I love making changes to my curriculum each year, bringing in more project based learning and design thinking principles. My class has 1:1 iPads, so that is a plus for differentiation and student creativity. Outside of the classroom I am on the tech committee, master teacher, BTSA mentor, Silicon Valley Education Foundation teacher fellow, and I'm just joining GSV Labs EdTech teacher network. I love hanging out and discussing education with other teachers and edtech developers.
I work with 2nd graders, so we are at a different level of discussion. However, we have talked about "failure" and perseverance. Students built boats to hold pennies without sinking. After the 1st iteration they met and discussed what didn't work, what they saw in the boats of other teams that they wanted to incorporate, and then they tried again. We then met whole class to discuss what they learned by creating boats that didn't work the 1st time and how observation, brainstorming and discussion led to improvement and new learning.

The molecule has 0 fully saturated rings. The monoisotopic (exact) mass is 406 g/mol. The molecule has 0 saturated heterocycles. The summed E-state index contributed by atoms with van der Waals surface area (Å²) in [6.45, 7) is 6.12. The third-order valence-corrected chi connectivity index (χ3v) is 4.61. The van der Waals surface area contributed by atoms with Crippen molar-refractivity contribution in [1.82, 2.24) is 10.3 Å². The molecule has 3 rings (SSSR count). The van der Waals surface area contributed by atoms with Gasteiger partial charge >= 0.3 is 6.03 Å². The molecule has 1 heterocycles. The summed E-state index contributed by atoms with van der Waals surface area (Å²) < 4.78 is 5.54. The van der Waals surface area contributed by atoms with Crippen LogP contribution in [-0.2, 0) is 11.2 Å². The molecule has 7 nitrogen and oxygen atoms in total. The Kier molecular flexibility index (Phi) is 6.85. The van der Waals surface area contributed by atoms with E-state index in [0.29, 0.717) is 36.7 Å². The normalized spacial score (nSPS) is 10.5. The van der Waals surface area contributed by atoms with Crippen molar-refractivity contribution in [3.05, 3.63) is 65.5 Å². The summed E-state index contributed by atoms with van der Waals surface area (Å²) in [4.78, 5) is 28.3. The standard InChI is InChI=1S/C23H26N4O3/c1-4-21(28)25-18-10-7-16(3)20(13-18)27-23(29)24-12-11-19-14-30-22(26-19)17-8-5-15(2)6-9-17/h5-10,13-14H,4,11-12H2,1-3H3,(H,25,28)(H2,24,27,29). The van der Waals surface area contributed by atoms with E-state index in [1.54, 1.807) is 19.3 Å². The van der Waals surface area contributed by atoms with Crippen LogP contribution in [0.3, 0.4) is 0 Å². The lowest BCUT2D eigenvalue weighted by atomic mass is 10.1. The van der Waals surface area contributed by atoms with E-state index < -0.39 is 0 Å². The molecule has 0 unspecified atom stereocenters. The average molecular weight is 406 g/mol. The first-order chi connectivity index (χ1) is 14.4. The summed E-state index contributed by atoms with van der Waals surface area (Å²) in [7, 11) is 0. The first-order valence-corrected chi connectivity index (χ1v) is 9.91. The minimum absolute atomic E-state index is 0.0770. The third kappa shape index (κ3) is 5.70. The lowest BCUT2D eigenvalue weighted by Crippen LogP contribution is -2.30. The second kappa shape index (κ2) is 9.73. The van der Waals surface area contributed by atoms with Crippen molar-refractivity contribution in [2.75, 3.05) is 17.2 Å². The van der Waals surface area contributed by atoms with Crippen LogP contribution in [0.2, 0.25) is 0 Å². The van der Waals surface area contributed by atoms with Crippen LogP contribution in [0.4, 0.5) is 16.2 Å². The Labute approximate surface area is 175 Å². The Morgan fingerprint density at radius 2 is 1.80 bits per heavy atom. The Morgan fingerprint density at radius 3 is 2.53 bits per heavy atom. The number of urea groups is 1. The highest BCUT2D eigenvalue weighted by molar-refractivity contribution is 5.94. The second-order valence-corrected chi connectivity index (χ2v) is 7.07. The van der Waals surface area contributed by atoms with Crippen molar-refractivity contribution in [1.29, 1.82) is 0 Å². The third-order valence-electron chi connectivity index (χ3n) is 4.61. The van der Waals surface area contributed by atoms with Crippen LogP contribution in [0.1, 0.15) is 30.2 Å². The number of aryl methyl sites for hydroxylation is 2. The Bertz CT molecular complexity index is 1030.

Students have also been reflecting (on post its, so they aren't faced with a huge piece of paper) on what has been hard so far but what they have done to improve--ask for help, try a different way, draw a picture, etc.
Failure seems a great topic to start with. It impacts all students and seems to be something that is "danced around" and misunderstood (or at least different people involved have different perceptions of what failure means). Bringing it out in the open seems like a good way to start the year along with a discussion of specific personal examples, growth mindset, ways to get beyond the initial failure, etc.